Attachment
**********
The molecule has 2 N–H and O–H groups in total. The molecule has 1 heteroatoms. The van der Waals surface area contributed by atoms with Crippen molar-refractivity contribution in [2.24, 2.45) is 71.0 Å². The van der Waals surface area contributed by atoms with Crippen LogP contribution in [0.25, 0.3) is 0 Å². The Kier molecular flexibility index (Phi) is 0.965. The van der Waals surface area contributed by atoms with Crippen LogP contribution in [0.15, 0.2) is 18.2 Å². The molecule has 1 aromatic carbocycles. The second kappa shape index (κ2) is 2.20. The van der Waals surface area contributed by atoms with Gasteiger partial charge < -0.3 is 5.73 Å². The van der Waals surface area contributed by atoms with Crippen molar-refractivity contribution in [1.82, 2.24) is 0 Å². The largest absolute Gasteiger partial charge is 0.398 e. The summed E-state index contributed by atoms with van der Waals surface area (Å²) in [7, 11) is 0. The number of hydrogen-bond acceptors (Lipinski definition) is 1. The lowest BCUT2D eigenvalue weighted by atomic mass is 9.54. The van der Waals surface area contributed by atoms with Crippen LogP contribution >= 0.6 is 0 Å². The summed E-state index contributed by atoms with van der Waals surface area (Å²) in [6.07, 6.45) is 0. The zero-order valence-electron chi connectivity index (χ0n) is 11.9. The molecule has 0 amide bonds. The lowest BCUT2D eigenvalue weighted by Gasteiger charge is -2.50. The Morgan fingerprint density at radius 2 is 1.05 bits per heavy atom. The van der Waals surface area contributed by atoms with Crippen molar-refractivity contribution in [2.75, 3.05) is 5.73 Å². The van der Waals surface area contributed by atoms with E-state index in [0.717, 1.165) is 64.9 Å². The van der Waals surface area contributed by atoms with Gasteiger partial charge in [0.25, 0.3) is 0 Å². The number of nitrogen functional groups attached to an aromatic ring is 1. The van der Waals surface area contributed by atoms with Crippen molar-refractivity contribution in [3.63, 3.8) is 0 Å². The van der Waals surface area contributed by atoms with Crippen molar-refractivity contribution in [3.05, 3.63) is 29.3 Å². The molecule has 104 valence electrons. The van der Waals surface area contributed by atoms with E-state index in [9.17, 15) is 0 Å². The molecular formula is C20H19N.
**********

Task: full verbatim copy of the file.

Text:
The molecule has 2 N–H and O–H groups in total. The molecule has 1 heteroatoms. The van der Waals surface area contributed by atoms with Crippen molar-refractivity contribution in [2.24, 2.45) is 71.0 Å². The van der Waals surface area contributed by atoms with Crippen LogP contribution in [0.25, 0.3) is 0 Å². The Kier molecular flexibility index (Phi) is 0.965. The van der Waals surface area contributed by atoms with Crippen LogP contribution in [0.15, 0.2) is 18.2 Å². The molecule has 1 aromatic carbocycles. The second kappa shape index (κ2) is 2.20. The van der Waals surface area contributed by atoms with Gasteiger partial charge < -0.3 is 5.73 Å². The van der Waals surface area contributed by atoms with Crippen molar-refractivity contribution in [1.82, 2.24) is 0 Å². The largest absolute Gasteiger partial charge is 0.398 e. The summed E-state index contributed by atoms with van der Waals surface area (Å²) in [7, 11) is 0. The number of hydrogen-bond acceptors (Lipinski definition) is 1. The lowest BCUT2D eigenvalue weighted by atomic mass is 9.54. The van der Waals surface area contributed by atoms with Crippen LogP contribution >= 0.6 is 0 Å². The summed E-state index contributed by atoms with van der Waals surface area (Å²) in [6.07, 6.45) is 0. The zero-order valence-electron chi connectivity index (χ0n) is 11.9. The molecule has 0 amide bonds. The lowest BCUT2D eigenvalue weighted by Gasteiger charge is -2.50. The Morgan fingerprint density at radius 2 is 1.05 bits per heavy atom. The van der Waals surface area contributed by atoms with Crippen molar-refractivity contribution in [2.75, 3.05) is 5.73 Å². The van der Waals surface area contributed by atoms with E-state index in [0.717, 1.165) is 64.9 Å². The van der Waals surface area contributed by atoms with Gasteiger partial charge in [0.25, 0.3) is 0 Å². The number of nitrogen functional groups attached to an aromatic ring is 1. The van der Waals surface area contributed by atoms with Crippen molar-refractivity contribution in [3.63, 3.8) is 0 Å². The van der Waals surface area contributed by atoms with Crippen molar-refractivity contribution in [3.05, 3.63) is 29.3 Å². The molecule has 104 valence electrons. The van der Waals surface area contributed by atoms with E-state index in [9.17, 15) is 0 Å². The molecular formula is C20H19N.